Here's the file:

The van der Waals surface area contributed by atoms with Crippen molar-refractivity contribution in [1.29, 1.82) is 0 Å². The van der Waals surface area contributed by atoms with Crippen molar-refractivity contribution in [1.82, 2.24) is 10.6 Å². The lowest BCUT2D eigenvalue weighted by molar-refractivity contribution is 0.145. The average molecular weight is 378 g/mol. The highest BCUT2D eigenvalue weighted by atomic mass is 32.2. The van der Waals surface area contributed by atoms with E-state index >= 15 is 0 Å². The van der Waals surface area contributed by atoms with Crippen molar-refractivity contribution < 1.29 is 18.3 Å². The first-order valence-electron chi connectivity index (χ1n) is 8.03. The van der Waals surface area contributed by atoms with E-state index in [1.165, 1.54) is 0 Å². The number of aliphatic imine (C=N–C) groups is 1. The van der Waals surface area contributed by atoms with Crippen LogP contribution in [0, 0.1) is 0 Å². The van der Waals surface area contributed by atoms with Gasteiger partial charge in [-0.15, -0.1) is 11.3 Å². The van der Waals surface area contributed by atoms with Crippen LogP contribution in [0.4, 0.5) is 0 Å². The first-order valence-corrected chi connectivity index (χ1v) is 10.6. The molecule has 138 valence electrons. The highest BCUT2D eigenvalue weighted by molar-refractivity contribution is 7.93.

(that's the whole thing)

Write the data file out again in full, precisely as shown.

The van der Waals surface area contributed by atoms with Crippen molar-refractivity contribution in [1.29, 1.82) is 0 Å². The van der Waals surface area contributed by atoms with Crippen molar-refractivity contribution in [1.82, 2.24) is 10.6 Å². The lowest BCUT2D eigenvalue weighted by molar-refractivity contribution is 0.145. The average molecular weight is 378 g/mol. The highest BCUT2D eigenvalue weighted by atomic mass is 32.2. The van der Waals surface area contributed by atoms with E-state index >= 15 is 0 Å². The van der Waals surface area contributed by atoms with Crippen molar-refractivity contribution < 1.29 is 18.3 Å². The first-order valence-electron chi connectivity index (χ1n) is 8.03. The van der Waals surface area contributed by atoms with E-state index in [1.165, 1.54) is 0 Å². The number of aliphatic imine (C=N–C) groups is 1. The van der Waals surface area contributed by atoms with Crippen LogP contribution in [0, 0.1) is 0 Å². The van der Waals surface area contributed by atoms with Gasteiger partial charge in [-0.15, -0.1) is 11.3 Å². The van der Waals surface area contributed by atoms with Crippen LogP contribution in [0.4, 0.5) is 0 Å². The first-order valence-corrected chi connectivity index (χ1v) is 10.6. The molecule has 138 valence electrons. The highest BCUT2D eigenvalue weighted by molar-refractivity contribution is 7.93.